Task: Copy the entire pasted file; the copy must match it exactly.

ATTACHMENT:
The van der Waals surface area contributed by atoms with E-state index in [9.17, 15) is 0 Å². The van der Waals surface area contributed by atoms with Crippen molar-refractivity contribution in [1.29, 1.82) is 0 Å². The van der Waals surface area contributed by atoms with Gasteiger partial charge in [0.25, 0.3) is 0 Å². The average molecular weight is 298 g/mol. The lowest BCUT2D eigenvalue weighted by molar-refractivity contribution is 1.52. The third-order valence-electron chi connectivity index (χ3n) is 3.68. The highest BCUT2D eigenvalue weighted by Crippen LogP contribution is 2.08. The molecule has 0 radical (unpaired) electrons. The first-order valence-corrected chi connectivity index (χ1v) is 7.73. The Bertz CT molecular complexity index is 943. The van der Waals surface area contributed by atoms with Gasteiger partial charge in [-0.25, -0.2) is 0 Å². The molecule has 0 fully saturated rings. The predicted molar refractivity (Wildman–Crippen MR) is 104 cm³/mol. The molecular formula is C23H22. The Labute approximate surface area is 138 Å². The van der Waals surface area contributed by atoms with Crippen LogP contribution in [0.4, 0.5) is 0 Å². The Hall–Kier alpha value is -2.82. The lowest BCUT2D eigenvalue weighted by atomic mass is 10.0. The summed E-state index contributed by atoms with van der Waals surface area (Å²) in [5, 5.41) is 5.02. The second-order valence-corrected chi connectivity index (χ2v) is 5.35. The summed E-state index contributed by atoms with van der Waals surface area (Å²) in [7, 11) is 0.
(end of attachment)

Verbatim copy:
The van der Waals surface area contributed by atoms with E-state index in [9.17, 15) is 0 Å². The van der Waals surface area contributed by atoms with Crippen molar-refractivity contribution in [1.29, 1.82) is 0 Å². The van der Waals surface area contributed by atoms with Gasteiger partial charge in [0.25, 0.3) is 0 Å². The average molecular weight is 298 g/mol. The lowest BCUT2D eigenvalue weighted by molar-refractivity contribution is 1.52. The third-order valence-electron chi connectivity index (χ3n) is 3.68. The highest BCUT2D eigenvalue weighted by Crippen LogP contribution is 2.08. The molecule has 0 radical (unpaired) electrons. The first-order valence-corrected chi connectivity index (χ1v) is 7.73. The Bertz CT molecular complexity index is 943. The van der Waals surface area contributed by atoms with Gasteiger partial charge in [-0.25, -0.2) is 0 Å². The molecule has 0 fully saturated rings. The predicted molar refractivity (Wildman–Crippen MR) is 104 cm³/mol. The molecular formula is C23H22. The Labute approximate surface area is 138 Å². The van der Waals surface area contributed by atoms with Crippen LogP contribution in [0.4, 0.5) is 0 Å². The Hall–Kier alpha value is -2.82. The lowest BCUT2D eigenvalue weighted by atomic mass is 10.0. The summed E-state index contributed by atoms with van der Waals surface area (Å²) in [5, 5.41) is 5.02. The second-order valence-corrected chi connectivity index (χ2v) is 5.35. The summed E-state index contributed by atoms with van der Waals surface area (Å²) in [7, 11) is 0.